Leather products are undeniably fashionable as well as they are durable, but have become an unconscientious choice for many people. Though there are vegan alternatives to leather available in the market, they do not offer the quality of natural tanned leather products, and neither they are of any good to the environment. This is where a company called Modern Meadows enters the scene with its product name Zoa. Zoa is a biologically produced, ethical and environment-friendly alternative to leather which is based on bovine collagen.
How Leather is Made Traditionally?
The leather we use as products is basically the collagen protein which gives its characteristic durability and texture. The conventional leather making process involves stripping the animal skin of all the extra fat material, hair, proteins and other natural oils (basically everything that isn’t collagen). A long process indeed, and also one that creates a lot of waste.
The Leather Industry Generates Huge Wastes
Approximately one tonne of hide or skin is responsible for creating 20 to 80 m3 of turbid and foul-smelling wastewater, including chromium levels of 100–400 mg/L, sulfide levels of 200–800 mg/L and high levels of fat and other solid wastes, as well as notable pathogen contamination. Pesticides are also often added for hide conservation during transport. With solid wastes representing up to 70% of the wet weight of the original hides, the tanning process comes at a considerable strain on water treatment installations.
Tanning is especially polluting in countries with lax environmental norms, such as in India – the world’s 3rd largest producer and exporter of leather. In Kanpur, the self-proclaimed “Leather City of World” and a population of 3 million people on the banks of the river Ganges, pollution levels were so high that, despite an industry crisis, the pollution control board has decided to seal 49 high-polluting tanneries out of 404 in July 2009. This year too, several tanneries were shut down, and considering the pollution levels, the government is also planning to relocate many of them.
Artificial leather (or leatherette) too isn’t devoid of the ways it adversely affects the environment. The synthesis of PVC used in the production of many artificial leathers requires a plasticizer called a phthalate to make it flexible and soft. PVC requires petroleum and large amounts of energy thus making it reliant on fossil fuels. During the production process carcinogenic byproducts, dioxins, are produced which are toxic to humans and animals. Dioxins remain in the environment long after PVC is manufactured. Moreover, when PVC ends up in a landfill it does not decompose like genuine leather and can release dangerous chemicals into the water and soil.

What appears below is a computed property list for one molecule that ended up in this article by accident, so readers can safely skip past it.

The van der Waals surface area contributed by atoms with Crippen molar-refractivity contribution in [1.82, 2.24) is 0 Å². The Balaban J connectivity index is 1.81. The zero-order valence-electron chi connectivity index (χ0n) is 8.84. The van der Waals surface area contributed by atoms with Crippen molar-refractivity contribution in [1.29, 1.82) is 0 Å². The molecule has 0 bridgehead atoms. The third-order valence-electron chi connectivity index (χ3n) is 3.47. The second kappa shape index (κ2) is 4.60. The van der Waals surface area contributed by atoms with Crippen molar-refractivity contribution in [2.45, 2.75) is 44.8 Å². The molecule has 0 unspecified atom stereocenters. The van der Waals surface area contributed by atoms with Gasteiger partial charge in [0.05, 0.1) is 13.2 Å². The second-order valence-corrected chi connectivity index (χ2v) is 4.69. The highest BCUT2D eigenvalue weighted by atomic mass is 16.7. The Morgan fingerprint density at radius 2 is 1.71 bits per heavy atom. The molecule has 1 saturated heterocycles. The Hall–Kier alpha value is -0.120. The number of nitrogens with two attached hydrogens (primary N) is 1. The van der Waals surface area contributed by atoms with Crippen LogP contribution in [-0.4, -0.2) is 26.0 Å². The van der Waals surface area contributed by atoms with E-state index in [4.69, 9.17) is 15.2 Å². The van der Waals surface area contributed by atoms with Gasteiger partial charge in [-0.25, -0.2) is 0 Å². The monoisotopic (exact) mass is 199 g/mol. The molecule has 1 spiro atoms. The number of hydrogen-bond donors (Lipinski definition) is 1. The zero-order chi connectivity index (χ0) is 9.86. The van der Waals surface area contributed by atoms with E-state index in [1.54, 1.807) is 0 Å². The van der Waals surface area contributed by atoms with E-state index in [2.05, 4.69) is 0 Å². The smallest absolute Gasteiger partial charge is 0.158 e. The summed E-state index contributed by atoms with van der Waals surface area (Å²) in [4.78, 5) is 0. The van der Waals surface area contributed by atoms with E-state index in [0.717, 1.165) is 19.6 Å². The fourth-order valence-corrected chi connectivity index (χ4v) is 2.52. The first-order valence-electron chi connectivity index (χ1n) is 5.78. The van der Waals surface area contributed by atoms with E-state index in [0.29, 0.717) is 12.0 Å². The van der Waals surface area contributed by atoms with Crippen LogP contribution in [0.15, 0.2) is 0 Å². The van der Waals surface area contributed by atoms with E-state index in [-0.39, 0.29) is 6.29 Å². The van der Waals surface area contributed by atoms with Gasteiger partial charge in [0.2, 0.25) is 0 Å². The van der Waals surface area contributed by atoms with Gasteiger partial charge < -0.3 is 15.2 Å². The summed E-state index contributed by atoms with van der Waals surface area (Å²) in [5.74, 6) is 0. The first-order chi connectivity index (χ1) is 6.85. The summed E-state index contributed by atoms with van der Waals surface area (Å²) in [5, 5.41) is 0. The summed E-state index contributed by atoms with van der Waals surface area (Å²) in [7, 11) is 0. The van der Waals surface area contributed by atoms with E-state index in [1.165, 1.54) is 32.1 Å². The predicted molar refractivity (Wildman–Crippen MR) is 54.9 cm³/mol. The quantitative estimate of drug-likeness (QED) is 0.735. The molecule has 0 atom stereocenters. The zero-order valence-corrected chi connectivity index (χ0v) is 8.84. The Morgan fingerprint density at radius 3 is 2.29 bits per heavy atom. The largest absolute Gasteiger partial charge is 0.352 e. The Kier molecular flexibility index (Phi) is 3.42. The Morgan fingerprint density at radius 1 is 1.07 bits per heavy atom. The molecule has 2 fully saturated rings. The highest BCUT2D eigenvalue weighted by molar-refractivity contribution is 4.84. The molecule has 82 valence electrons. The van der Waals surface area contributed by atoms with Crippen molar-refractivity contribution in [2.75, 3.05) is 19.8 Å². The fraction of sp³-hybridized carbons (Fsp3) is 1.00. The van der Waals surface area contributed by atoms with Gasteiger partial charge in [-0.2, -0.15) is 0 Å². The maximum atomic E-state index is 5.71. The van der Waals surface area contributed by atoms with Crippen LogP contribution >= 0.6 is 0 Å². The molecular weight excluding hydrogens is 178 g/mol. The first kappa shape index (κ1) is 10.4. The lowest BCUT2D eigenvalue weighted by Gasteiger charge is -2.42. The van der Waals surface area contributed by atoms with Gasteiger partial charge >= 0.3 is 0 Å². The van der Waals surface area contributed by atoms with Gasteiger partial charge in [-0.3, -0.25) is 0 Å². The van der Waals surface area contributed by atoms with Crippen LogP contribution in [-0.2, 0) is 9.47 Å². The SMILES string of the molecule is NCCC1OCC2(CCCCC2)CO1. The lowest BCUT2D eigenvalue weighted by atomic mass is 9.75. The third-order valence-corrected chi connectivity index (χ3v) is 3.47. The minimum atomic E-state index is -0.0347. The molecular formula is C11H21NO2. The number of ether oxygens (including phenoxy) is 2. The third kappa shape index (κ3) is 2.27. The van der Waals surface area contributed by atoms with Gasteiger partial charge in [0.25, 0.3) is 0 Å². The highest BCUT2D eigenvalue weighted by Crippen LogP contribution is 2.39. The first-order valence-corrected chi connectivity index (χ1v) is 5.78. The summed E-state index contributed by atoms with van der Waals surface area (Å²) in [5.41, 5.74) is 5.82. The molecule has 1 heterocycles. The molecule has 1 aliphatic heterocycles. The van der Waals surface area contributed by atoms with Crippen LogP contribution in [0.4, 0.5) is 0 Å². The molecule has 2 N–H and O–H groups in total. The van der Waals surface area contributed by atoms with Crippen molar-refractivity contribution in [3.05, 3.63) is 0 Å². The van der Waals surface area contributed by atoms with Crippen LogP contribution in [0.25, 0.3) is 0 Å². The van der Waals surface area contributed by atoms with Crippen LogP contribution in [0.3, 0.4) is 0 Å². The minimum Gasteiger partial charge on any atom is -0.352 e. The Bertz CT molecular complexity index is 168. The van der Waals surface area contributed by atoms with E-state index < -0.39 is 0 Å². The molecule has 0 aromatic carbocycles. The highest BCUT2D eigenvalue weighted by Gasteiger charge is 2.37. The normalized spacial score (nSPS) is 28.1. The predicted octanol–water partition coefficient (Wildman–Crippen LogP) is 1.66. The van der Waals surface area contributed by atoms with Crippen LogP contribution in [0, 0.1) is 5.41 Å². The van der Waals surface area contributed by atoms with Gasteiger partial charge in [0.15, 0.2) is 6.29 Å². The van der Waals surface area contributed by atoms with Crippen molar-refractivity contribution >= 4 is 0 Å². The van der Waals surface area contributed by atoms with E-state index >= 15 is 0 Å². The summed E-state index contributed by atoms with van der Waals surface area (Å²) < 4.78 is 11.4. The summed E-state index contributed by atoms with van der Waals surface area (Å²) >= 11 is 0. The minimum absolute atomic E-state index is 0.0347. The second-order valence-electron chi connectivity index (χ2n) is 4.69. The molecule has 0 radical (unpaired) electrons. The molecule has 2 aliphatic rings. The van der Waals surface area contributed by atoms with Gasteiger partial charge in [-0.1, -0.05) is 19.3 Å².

How Modern Meadows Creates Leather?
Modern Meadow uses genetically engineered yeast to produce collagen, which is then processed into sheets of leather that can be tanned much akin to the ones that come from cattle. However it wasn’t an easy task to achieve the final product.
How it all began?
says Andras Forgacs, CEO Modern Meadows
The founders of Modern Meadows – CEO Andras Forgacs and his father and chief scientific officer Gabor Forgacs – first began as a company called Organavo to grow human tissue for pharmaceutical research. Then they moved on to engineering animal tissue, as it seemed to be the next logical thing to do, says Andras. The father-son duo started Modern Meadows in 2011, with the aim of growing leather and eventually venturing into meat using tissue culture.
The deciding factor for the founders for choosing leather over meat was the price to quantity ratio. Earlier when Organavo had to grow tiny amounts of human tissue for medical purposes, it could then sell them for high prices. But for meat, they had to grow many thousand times more of animal tissue, at a much lesser price per unit weight. So, considering all the costs of development, leather had a good price to quantity ratio and seemed like a more feasible choice.
Modern Meadow initially tried to grow cow skin cells for leather much like how it grew cow muscle cells for meat. Mammalian cells are very particular, however, in their requirement for a specific and nutrient-rich medium. The company had two problems to counter :